Software for student tests
How to get the best from your students with on-line tests
In the past, hardware/software costs and internet accessibility somewhat restricted the use of computers and online programs in education. Now even in developing countries, most students have computers and in my university, as with many others, a notebook computer is a basic accessory (along with a smart-phone) and the university provides free wifi inside and outside the classroom. Thus, the integration of internet and computers with education and English learning is something students find normal, and classrooms without some access to educational software may seem quaint. Some students may even feel they can get more ‘professional' teaching from the numerous online ELT sites if a school is behind in IT.
However, researchers in 2005 and 2006 years found that teachers needed training in the use of software and with the making of online tests (Chapelle & Douglas, 2006; Stoynoff & Chapelle, 2005). And even as recently as 2009, Laborda and Royo found a group of teachers in Spain were not confident in running online testing in their classes. Let alone making their own tests. This attitude is poised to change as the platforms available to teachers to make and run online tests continue to improve, and I found several applications that are inexpensive and not much more complicated than any of the programs that teachers use regularly such as PowerPoint, or excel.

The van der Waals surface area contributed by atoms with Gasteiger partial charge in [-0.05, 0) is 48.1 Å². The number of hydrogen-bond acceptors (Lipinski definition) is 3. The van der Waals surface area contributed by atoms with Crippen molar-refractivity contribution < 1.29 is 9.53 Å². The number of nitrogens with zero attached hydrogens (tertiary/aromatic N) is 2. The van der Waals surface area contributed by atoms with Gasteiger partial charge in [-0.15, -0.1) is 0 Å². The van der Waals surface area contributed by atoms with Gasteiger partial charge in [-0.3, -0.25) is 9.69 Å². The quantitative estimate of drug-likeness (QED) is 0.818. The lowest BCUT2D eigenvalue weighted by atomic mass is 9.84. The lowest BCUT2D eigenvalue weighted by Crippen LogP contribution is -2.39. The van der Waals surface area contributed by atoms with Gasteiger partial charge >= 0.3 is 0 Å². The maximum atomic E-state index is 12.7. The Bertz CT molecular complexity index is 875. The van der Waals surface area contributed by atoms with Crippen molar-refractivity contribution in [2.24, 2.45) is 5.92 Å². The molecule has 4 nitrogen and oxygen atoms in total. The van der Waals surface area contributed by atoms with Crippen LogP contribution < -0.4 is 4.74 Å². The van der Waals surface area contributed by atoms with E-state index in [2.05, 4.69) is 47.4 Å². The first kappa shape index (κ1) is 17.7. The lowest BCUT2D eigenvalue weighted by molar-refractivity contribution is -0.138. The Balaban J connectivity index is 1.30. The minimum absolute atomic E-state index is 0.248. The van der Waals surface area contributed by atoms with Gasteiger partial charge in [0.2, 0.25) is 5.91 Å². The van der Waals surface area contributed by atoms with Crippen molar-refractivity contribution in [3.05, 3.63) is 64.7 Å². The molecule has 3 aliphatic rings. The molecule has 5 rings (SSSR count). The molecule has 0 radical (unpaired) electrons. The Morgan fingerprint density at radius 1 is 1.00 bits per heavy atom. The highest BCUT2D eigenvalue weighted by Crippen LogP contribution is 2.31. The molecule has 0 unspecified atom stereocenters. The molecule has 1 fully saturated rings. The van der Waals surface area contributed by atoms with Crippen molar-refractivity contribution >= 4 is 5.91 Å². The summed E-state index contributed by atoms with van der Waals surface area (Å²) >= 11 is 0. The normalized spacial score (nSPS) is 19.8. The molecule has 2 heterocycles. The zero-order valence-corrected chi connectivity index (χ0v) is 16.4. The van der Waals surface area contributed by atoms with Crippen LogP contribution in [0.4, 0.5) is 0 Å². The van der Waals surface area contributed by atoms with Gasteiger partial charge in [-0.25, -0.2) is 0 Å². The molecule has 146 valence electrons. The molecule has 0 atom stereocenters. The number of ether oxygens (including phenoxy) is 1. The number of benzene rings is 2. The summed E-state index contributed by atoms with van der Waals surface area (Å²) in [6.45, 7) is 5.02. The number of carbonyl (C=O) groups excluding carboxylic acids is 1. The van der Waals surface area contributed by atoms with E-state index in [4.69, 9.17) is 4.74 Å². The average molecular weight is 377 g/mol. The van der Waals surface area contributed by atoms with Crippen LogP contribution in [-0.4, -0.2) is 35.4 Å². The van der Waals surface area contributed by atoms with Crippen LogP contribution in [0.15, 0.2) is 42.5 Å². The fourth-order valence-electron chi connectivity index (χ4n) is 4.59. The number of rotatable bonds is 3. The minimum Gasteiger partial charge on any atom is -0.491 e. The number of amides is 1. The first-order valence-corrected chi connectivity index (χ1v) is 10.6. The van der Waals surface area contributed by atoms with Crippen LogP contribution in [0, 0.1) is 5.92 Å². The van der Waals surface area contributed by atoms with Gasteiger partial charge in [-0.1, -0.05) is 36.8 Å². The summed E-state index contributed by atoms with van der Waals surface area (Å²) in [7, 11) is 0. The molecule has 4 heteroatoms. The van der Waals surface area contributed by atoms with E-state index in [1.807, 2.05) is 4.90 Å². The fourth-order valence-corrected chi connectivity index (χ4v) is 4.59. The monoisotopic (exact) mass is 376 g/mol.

The software I surveyed included
3. Quiz Buddy
Two of these had outstanding features: Quizz Creator and Question Writer and the rest of this essay compares the two platforms.
1. QuizCreator by Wondershare
This is a Chinese-based company that provides a downloadable program that creates Flash quizzes, with the created files being uploaded to your website. It has a wide range of question types and formats and can be published to Internet, CD-ROM, e-mail or Word. The test results are automatically e-mailed to your email address or to their Quiz Management System (for a price). The current cost is $120 for the basic version and $260 USD for the advanced license. The initial cost is cheaper for the basic version than the other leading software, Questionwriter, (although QW has a very basic introductory version) and had easier multimedia integration and the most options for publishing to different formats
Figure 1. Showing the ways that Wondershare can be published and reported. Screenshot from Wondershare, 2011
However, the technical support seemed weaker than QuestionWriter and it does not have a free online depository for tests where data and tests can be stored (The depository costs $99 /year for the cheapest version). It was these later two factors that led me to buy Questionwriter.
2. Question Writer
The sole product produced by a British company (and winner of the Brandon Hall Excellence in Learning Technology 2011) has a sophisticated platform, equal to QuizCreator, and reasonable cost at about $300 for the professional ($175 for the standard version). It even has a free version, although I found the add-ons provided n the professional version to be worth the cost.
Naturally it may be that other software are better suited to some teachers or even better all round. What I can say is that it is extremely useful for my own classes. And as many of the other test making software have similar features most of the comments on Question Writer are apply to other software.